Around the rim of Riga’s Old Town, public buses and trolleys provide easy and quick transport around the city, but Old Town, itself, is best explored on foot, since there is no public transportation and because autos are allowed on only a few streets. Two tourist information offices in the area provide details about guided tours and other activities. 

On a free afternoon, after walking for hours in Old Town, I visited the giant department store Stockmann in search of truffles, which I purchased at a price less than half that of the same item in the Stockmann store I later visited in Helsinki. (Who knew?) Being able to take a trolley (2) back to within a block of our hotel was definitely a blessing. 

The Freedom Monument was erected in Riga in 1935 to honor soldiers killed during the Latvian War of Independence (1918-20).

My free-time exploration of Old Town had a few specific objectives. First up was getting a bird’s-eye view of Riga from the viewing platform at historic St. Peter’s Church. The sweeping views over Old Town, greater Riga and the Daugava River were well worth the entry fee of 9 (near $10.70). 

Note: The rather slow elevator to the platform holds only 20 people, so during busy periods at the top, pay attention to the line forming to go back down. 

Next, I quickly made my way to the Dome Cathedral, about 400 meters away, via a series of alleyway shortcuts. I arrived 20 minutes before the touted pipe organ recital that takes place daily at 12 noon and purchased a ticket (10).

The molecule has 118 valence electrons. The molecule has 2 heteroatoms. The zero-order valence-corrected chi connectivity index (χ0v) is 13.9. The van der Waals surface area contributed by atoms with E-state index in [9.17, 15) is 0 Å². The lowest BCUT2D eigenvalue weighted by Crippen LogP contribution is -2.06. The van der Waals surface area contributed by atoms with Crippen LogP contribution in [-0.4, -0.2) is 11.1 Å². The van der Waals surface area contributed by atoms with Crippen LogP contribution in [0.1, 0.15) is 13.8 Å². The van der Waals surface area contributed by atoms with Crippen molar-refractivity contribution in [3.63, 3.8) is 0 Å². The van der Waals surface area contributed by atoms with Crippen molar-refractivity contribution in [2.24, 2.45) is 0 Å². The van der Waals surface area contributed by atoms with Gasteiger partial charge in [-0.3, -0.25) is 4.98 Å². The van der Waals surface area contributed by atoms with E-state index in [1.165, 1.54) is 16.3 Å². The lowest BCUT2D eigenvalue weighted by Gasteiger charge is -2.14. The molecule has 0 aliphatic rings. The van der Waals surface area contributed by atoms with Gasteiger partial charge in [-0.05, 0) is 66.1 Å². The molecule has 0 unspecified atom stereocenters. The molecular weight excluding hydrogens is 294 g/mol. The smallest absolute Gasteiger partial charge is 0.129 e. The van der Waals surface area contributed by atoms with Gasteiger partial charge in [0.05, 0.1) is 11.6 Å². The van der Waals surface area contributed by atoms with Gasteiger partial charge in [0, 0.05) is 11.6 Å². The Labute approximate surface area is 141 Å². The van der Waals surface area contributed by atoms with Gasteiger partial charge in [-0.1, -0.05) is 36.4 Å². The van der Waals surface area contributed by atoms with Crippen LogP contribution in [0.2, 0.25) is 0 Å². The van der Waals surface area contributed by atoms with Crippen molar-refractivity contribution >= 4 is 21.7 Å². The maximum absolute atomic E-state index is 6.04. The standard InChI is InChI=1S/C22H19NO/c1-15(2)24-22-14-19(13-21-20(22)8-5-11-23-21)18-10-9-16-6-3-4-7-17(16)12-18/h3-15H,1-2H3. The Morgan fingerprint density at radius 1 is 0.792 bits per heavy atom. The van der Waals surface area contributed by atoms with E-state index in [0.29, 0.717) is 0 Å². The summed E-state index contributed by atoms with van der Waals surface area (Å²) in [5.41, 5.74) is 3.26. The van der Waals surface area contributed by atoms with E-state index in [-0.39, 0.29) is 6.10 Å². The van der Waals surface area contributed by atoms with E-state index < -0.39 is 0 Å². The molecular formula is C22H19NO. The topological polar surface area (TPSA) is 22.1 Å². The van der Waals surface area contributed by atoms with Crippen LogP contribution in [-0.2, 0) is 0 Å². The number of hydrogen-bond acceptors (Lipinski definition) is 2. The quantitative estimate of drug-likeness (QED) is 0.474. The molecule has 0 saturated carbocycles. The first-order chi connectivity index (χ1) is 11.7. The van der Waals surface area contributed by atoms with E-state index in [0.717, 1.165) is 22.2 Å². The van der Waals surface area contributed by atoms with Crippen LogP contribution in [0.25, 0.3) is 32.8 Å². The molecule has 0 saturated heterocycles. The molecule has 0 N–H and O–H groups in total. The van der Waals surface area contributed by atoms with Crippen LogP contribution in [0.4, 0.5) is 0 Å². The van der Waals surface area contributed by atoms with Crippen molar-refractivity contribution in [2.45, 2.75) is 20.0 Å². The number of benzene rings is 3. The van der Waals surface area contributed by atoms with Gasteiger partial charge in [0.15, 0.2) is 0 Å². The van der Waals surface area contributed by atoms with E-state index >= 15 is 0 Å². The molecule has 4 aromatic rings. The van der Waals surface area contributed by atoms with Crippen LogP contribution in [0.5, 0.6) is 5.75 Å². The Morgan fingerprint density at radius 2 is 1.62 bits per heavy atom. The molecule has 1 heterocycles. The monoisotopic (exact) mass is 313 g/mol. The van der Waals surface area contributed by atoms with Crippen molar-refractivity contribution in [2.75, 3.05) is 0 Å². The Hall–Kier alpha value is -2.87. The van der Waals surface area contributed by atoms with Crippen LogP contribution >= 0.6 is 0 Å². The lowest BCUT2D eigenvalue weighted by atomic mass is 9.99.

Within a few minutes, a flood of tourists began arriving and the ticket line quickly backed up. Alas, the 20-minute organ recital turned out to be a bit disappointing, and many departed before it had concluded. 

It was lunchtime, and the search was on for just the right outdoor café. The brew pub Colonel (KaLku Iela 20, Riga; phone +371 65822626), on bustling, photogenic Livu Square, proved the perfect choice in terms of cuisine and ambiance. 

While the service was a bit slow, the tasty Belgian fish stew served with fresh, local sourdough accompanied by a thirst-quenching Latvian dark draft, all for 9.20, was perfect. I lingered for a while in this historic-square setting, feeling grateful for my good fortune. 

Parting views

My final “must do” in Riga was taking the one-hour, narrated canal-boat cruise on the City Canal and the Daugava River. The circuit passes many of Riga’s top attractions, providing a complimentary visual perspective of the city. I recommend this relaxing cruise, which costs 18, with boats departing every 30 minutes on the hour and half-hour from the City Canal dock near the Freedom Monument.

Sweeping views of Riga's Old Town and the Daugava River can be seen from the tower at St. Peter's Church.

SmarTours offered two optional tours in Riga. The 4-hour excursion to the nearby seaside resort of Jurmala ($55), with its unique wooden cottage architecture, received mixed reviews. 

An afternoon “Jewish Heritage Tour” was also offered ($50). I chose to spend that time exploring Riga on my own, but those who participated gave the tour a resounding thumbs up.

Next month, I’ll describe what we found in Estonia and its lively capital, Tallinn.

You may reach Randy at 80 America Way, Jamestown, RI 02835; 401/560-0350, randykeck@yahoo.com.